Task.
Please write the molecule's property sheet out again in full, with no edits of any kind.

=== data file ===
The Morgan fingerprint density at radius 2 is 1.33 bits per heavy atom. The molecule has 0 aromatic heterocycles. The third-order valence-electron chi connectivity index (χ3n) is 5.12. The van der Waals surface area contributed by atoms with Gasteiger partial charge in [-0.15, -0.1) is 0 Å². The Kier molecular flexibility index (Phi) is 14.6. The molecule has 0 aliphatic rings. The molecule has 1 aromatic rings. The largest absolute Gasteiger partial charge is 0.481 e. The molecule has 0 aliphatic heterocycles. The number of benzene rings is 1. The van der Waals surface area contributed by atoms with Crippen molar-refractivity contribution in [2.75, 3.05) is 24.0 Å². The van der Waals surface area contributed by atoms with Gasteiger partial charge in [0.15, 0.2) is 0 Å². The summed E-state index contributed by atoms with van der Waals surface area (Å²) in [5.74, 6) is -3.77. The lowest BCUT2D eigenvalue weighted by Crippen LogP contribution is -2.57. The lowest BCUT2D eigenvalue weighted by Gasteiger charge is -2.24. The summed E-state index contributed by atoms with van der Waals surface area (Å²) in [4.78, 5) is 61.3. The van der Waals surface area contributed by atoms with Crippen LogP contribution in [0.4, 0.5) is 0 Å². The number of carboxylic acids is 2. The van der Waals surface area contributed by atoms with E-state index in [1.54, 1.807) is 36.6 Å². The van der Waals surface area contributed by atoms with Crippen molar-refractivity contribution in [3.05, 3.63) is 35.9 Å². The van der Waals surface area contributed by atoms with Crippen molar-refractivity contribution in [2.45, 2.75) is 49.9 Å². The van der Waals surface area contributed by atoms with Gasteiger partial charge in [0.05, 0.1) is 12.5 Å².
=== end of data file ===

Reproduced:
The Morgan fingerprint density at radius 2 is 1.33 bits per heavy atom. The molecule has 0 aromatic heterocycles. The third-order valence-electron chi connectivity index (χ3n) is 5.12. The van der Waals surface area contributed by atoms with Gasteiger partial charge in [-0.15, -0.1) is 0 Å². The Kier molecular flexibility index (Phi) is 14.6. The molecule has 0 aliphatic rings. The molecule has 1 aromatic rings. The largest absolute Gasteiger partial charge is 0.481 e. The molecule has 0 aliphatic heterocycles. The number of benzene rings is 1. The van der Waals surface area contributed by atoms with Crippen molar-refractivity contribution in [2.75, 3.05) is 24.0 Å². The van der Waals surface area contributed by atoms with Gasteiger partial charge in [0.15, 0.2) is 0 Å². The summed E-state index contributed by atoms with van der Waals surface area (Å²) in [5.74, 6) is -3.77. The lowest BCUT2D eigenvalue weighted by Crippen LogP contribution is -2.57. The lowest BCUT2D eigenvalue weighted by Gasteiger charge is -2.24. The summed E-state index contributed by atoms with van der Waals surface area (Å²) in [4.78, 5) is 61.3. The van der Waals surface area contributed by atoms with Crippen LogP contribution in [0.4, 0.5) is 0 Å². The number of carboxylic acids is 2. The van der Waals surface area contributed by atoms with E-state index in [1.54, 1.807) is 36.6 Å². The van der Waals surface area contributed by atoms with Crippen molar-refractivity contribution in [3.05, 3.63) is 35.9 Å². The van der Waals surface area contributed by atoms with Crippen molar-refractivity contribution in [2.45, 2.75) is 49.9 Å². The van der Waals surface area contributed by atoms with Gasteiger partial charge in [0.05, 0.1) is 12.5 Å².